Police seized 21 pre-packaged grams of heroin (210 dosage units) and 23 grams of cocaine or cocaine base and $1,200 in suspected drug sales. The “street value” of the seized drugs is about $9,000.

Bails ranged from $50,000 to $10,000. The investigation is on-going, and additional charges and arrests are possible.

Lt. St. Pierre says officers also see a different type of gang.

“Different from the typical “street gangs” being discussed, there are also various members or suspected members of outlaw motorcycle gangs that may live in Lewiston and surrounding communities,” Lt. St. Pierre said. “Those tend to be more obvious as they display “colors” or identifying clothing or patches.”

Add to that the growing problem of gangs of young Somalis roaming the streets of downtown without supervision.

One man was recently killed following an attack from a large group of Somali youths — there are still no arrests in the case. Maine First Media also reported on a mob of young Somalis attacking park goers at Kennedy Park.

According to Lewiston Mayor Shane Bouchard, the city is working on solutions to prevent more residents from joining or getting involved with the gangs of Lewiston.

“We have been working on a scholarship program for low-income youth,” the Mayor said. “It would pay for their participation and provide transportation to recreation department sports as well as potentially art and music programs. The idea is to give them access to something that could potentially motivate them in the future to stay in school and off the streets.”
Bouchard tells Maine First Media the goal is to offer the scholarships to as many students as possible, but with the government, the bigger the project, the longer it takes.
“There are lots of different stakeholders we are working with from various school programs, recreation departments, local artists…this is still, sadly, a few months away,” Mayor Bouchard said. “I wish government worked faster. My intent is to use a significant amount of the city fund balance to start this off possibly at $100,000. I want it to be something that can really move the needle, not another ‘throw $1,000 at it’ problem that we wonder why nothing seems to change.”
Mayor Bouchard also said he’s talking with school department and community resource officers about programs like D.A.R.E. and other outreach initiatives.

Lt. St. Pierre says parenting will play a significant role in keeping Lewiston kids out of gangs and off of drugs.

“In terms of keeping people from joining, I would say education and upbringing or discipline by parents perhaps plays the largest role,” Lt. St. Pierre said.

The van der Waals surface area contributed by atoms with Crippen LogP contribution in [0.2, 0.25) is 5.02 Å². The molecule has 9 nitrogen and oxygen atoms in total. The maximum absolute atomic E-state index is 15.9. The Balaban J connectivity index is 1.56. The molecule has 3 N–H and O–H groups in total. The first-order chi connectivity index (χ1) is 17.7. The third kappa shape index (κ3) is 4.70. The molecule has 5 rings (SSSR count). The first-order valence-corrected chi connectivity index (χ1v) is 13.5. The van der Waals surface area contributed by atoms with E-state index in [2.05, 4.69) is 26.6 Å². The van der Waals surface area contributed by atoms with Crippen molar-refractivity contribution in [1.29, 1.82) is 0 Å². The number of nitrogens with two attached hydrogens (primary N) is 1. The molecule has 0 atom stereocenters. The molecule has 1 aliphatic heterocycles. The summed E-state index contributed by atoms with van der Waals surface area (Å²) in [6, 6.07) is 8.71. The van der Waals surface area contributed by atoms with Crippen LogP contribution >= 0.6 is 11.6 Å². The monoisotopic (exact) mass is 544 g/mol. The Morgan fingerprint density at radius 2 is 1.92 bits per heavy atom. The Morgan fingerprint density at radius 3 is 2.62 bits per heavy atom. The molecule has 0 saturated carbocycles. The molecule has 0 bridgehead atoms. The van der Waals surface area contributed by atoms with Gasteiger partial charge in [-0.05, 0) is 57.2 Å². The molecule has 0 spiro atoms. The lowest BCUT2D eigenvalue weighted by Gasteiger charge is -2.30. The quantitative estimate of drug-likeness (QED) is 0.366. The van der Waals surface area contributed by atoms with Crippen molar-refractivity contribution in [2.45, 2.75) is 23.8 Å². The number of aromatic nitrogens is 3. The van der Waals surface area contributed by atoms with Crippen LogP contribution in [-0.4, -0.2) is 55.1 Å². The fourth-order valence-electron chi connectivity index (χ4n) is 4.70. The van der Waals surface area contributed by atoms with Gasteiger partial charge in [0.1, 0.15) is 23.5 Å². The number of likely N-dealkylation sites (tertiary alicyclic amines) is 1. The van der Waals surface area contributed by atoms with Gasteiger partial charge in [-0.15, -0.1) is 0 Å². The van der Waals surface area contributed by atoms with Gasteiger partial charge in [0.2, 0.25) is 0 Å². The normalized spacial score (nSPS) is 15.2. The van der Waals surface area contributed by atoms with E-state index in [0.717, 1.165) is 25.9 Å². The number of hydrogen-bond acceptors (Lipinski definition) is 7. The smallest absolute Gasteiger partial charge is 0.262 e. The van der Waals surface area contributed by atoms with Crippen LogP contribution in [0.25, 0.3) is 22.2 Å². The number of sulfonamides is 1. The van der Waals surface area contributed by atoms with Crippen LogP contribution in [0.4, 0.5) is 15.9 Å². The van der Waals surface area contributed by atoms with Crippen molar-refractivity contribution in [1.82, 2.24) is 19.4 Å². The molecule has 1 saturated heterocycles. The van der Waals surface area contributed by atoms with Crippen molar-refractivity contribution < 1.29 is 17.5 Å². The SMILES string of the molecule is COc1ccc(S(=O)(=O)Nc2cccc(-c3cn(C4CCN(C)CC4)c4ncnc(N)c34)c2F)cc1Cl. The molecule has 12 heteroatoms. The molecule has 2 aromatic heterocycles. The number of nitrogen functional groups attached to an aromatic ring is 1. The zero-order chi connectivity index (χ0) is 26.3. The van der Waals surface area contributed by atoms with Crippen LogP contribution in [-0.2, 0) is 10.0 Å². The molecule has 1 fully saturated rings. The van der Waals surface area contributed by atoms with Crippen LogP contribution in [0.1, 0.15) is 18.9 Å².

The recent surge of drugs in Lewiston — similar to what we see across the country — include heroin or a mix of heroin and fentanyl and then there’s always cocaine and crack.

Both Lt. St. Pierre and Mayor Bouchard believe fighting drug abuse — and specifically, the Opioid Epidemic that has ravaged Maine — takes a combination of education, treatment, increased enforcement, counseling, stricter penalties.

Attorney General Jeff Session was recently in Portland, where he announced President Trump’s new initiative Operation Synthetic Opioid Surge (Opp SOS) — aimed at targetting the opioid supply by establishing local task forces in the areas hardest hit by opioid abuse — Maine will be receiving a task force.

Meanwhile, Mayor Bouchard says the city applied for a Mayor’s Institute on Opioids grant earlier this year. And while they did not win the grant, city officials learned a lot about the application process — a learning experience the Mayor believes will help them secure grant funding in the future.
“The information the organization sent us has been a great resource,” Mayor Bouchard said. “And from the materials provided, I can say with confidence; we are following best practices in this community on the opioid front.
In drug counseling, they say the first step the addict must take if they are to recover is to recognize there is a problem. It does sound like Lewiston recognizes the growing problem of gangs and drugs in the city — and they are at least attempting to take steps to wipe out the problem while it’s still just in small pockets.

  • Didn’t the commies at the ACLU-ME accuse Governor LePage of being a racist when he said that, “black and Hispanic drug dealers were coming in from Waterbury and NYC who were poisoning our state”? Sounds to me like he was right based on the photos.

    People are wondering why anyone would own a python. Maybe it’s a comfort animal? But, when it escapes from its owner, it puts the neighborhood on alert and the police must get involved to capture or subdue it. Perhaps it shouldn’t have been brought in in the first place much like the Somalis who are forming gangs in Lewiston? Does that comment make me a racist, xenophobe, Islamophobe or fear monger or, is refugee resettlement really just another money-making scam for Catholic Charities and open-border advocates with the taxpayers having to foot the bill?